Market corrections are not uncommon and should not be unnerving. However, when investors see the value of their investments dwindling, their aversion to losses can compel them to sell. And once they have sold, they stay out of the market.”

Capital Group have produced a guide that demonstrates the importance of long-term investing and that time in the markets is key element to surviving a market downturn. Investors who leave the market at the wrong time may risk losing out on price appreciation.

Read the full guide here

Credit: Capital Group

The views and opinions expressed in this article are of the author and are not necessarily those of First Capital Financial Services. The information in this article is of a general nature only and should not be considered personalised advice.

A disclosure statement is available and free of charge.

What’s your investing style?

With share markets at all-time highs it’s a question of, how long can this go on for? When will a crash occur? When will prices drop? When should I invest – when the market crashes and stocks are cheap?

The ability to time the market can be a tricky exercise. It requires expertise and waiting for the opportune moment, but in most cases can lead to poor investment decisions or missing beneficial investment time altogether. This strategy is often known as a losing strategy as there is no guarantee that you will ever ‘time’ the market right. So, what method should we use?

There are two investing methods to explore: Lump-sum investing and dollar-cost averaging.

Lump sum investing is an all-in approach of investing one lump sum into the market. History shows that the market climbs more often than it falls and with this theory, lump sum investing provides instant exposure and should increase over time.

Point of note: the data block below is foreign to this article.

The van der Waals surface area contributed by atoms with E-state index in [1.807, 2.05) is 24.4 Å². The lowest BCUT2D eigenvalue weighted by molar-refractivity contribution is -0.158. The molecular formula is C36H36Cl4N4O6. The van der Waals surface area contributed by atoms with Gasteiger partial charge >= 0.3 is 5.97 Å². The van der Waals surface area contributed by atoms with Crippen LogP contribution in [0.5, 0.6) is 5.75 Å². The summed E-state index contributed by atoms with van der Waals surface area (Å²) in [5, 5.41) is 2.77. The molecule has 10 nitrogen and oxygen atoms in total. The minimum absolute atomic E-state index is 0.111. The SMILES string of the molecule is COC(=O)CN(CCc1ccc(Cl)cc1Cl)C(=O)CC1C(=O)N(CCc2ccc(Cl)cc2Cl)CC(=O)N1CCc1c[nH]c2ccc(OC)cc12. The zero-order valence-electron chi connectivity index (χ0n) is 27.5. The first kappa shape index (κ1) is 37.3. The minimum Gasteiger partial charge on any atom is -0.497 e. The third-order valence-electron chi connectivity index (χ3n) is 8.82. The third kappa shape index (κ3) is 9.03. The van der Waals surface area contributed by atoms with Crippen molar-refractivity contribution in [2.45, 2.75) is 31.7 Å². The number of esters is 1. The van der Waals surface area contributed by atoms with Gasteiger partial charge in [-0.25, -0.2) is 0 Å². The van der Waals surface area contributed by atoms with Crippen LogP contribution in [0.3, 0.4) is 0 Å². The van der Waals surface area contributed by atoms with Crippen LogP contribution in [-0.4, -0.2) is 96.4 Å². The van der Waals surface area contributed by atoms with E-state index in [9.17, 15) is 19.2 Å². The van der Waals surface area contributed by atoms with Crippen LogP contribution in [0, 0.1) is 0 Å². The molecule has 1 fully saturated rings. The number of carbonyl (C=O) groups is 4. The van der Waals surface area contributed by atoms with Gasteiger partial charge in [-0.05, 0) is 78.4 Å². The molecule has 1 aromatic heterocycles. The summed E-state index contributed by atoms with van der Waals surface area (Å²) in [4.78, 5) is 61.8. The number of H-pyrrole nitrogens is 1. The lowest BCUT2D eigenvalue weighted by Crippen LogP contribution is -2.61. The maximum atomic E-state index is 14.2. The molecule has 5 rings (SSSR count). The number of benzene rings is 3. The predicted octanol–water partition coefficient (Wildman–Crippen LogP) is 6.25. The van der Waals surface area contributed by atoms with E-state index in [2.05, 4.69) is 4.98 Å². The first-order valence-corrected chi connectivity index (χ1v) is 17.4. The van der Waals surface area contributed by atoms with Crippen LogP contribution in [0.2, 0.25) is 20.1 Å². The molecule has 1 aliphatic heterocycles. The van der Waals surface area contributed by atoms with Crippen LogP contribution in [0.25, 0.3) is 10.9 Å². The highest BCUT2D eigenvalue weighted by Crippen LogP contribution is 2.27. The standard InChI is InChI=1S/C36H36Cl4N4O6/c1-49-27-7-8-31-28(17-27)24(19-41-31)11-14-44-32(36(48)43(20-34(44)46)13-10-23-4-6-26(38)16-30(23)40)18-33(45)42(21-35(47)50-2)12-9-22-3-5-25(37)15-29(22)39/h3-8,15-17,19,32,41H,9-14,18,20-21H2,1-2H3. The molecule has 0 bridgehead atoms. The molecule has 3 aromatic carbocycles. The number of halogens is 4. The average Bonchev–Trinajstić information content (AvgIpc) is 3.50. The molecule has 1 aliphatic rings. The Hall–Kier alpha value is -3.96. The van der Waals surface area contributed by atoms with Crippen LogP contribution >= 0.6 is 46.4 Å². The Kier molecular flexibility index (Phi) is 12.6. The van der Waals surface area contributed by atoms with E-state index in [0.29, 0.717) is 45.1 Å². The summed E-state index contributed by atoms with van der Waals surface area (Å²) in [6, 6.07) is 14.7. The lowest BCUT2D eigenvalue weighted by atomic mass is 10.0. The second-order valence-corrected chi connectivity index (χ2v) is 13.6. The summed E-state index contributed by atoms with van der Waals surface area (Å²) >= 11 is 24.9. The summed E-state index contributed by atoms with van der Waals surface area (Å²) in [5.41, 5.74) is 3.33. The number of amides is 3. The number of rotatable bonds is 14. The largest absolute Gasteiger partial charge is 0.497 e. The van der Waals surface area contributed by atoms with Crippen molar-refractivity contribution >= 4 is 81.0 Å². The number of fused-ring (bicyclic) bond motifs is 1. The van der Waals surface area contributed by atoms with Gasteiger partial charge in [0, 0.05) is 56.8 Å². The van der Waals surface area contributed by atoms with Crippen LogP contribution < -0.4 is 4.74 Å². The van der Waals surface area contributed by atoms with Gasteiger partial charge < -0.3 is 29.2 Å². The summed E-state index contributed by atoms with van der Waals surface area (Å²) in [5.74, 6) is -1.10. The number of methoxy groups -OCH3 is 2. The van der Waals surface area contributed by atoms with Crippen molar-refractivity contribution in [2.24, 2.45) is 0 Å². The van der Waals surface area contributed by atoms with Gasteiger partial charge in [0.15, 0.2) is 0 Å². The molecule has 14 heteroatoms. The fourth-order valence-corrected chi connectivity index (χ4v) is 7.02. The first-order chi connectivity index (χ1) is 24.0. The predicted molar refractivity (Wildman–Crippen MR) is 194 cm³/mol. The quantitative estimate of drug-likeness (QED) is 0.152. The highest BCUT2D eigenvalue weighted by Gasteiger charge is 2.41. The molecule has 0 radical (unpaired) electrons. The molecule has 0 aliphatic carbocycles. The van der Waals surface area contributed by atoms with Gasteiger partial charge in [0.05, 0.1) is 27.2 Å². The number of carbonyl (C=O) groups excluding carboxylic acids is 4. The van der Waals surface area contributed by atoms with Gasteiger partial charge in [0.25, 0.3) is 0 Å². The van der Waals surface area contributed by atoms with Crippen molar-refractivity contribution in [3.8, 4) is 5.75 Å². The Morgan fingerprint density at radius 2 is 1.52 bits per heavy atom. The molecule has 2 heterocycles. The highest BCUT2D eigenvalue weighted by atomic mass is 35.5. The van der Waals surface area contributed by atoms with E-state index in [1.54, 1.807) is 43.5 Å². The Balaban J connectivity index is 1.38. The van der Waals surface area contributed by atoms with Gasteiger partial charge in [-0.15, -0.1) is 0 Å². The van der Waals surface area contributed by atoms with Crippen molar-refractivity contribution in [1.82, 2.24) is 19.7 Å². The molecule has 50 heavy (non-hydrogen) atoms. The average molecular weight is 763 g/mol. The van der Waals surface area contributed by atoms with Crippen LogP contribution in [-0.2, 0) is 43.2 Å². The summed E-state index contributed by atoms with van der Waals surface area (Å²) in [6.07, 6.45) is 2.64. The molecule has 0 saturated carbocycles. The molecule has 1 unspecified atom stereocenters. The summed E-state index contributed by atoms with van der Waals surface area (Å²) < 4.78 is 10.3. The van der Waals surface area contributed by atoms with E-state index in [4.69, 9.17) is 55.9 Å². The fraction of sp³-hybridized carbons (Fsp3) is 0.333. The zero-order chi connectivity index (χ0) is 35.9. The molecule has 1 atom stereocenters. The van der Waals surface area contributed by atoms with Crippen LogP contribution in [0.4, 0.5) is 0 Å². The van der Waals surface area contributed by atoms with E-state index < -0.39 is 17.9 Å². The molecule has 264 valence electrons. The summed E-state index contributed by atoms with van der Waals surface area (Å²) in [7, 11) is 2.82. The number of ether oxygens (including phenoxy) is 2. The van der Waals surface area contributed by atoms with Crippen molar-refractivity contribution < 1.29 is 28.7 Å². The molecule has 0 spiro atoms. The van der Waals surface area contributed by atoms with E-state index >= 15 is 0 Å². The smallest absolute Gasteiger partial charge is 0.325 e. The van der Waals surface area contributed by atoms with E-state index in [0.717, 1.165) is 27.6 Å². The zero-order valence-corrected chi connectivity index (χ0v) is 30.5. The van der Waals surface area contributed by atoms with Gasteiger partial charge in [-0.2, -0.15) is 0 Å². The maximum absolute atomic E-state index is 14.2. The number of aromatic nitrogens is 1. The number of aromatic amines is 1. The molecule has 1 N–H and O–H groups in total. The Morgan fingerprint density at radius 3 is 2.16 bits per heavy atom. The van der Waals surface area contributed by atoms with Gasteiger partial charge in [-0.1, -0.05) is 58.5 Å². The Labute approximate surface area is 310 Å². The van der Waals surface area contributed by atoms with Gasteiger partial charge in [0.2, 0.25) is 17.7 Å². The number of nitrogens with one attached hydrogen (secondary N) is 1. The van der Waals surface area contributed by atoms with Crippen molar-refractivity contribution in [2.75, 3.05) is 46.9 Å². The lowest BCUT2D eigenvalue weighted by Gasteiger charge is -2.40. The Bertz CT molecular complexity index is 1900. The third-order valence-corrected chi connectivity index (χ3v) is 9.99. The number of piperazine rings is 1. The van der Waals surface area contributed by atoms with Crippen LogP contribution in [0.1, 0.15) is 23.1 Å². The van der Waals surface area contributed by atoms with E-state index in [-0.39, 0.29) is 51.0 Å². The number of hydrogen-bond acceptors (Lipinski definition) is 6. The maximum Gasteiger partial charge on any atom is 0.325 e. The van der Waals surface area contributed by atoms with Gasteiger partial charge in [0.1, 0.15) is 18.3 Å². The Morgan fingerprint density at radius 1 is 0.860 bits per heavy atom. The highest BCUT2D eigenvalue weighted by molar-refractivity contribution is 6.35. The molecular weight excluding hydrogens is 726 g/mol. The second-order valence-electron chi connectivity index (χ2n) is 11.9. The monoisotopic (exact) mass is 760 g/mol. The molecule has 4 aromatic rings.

Dollar cost averaging is the little and often approach. This method means that the investor invests the same amount of money at a set frequency, weekly, fortnightly, monthly etc. If you think of how a KiwiSaver account is operated and where contributions are generally made on a regular basis – this is the same method. If the market has a downturn, this method means that more shares can be purchased at a lower cost. This method can also introduce investor discipline and prevents the investor from attempting to time the market because you’re buying all the time.

As an example, two investors decide to invest $10,000 each in one company. The first invests as a lump-sum in one go, the other invests the same amount in five monthly amounts of $2,000. In the five months, the share prices fluctuate – here’s what would happen to the investment:

In this example, person B ends up ahead. By investing a fixed dollar amount in the fund every month, Person B bought more shares when the price was low, less shares when the price was high, and ended up with more shares after five months, at a lower cost per share.

Which method is the best option for you? Whether you prefer to time the market, invest in lump sums or spend little and often, the method most appropriate largely depends on your investment timeframe, your goals or objectives and if you are looking to maximise returns or reduce risk.

Investing in lump sums can be ideal for shorter timeframes and may maximise returns however, can come at a higher risk. Dollar cost averaging offers a disciplined approach while reducing the risk of investing at market peaks. Every investor is different and what suits one may not suit others, so what is your style, all-in, or little and often? Or perhaps you are prepared to apply both methods and make the most of every situation.

The views in this article are of a general nature only and should not be considered

personalised advice. A disclosure statement is available and free of charge.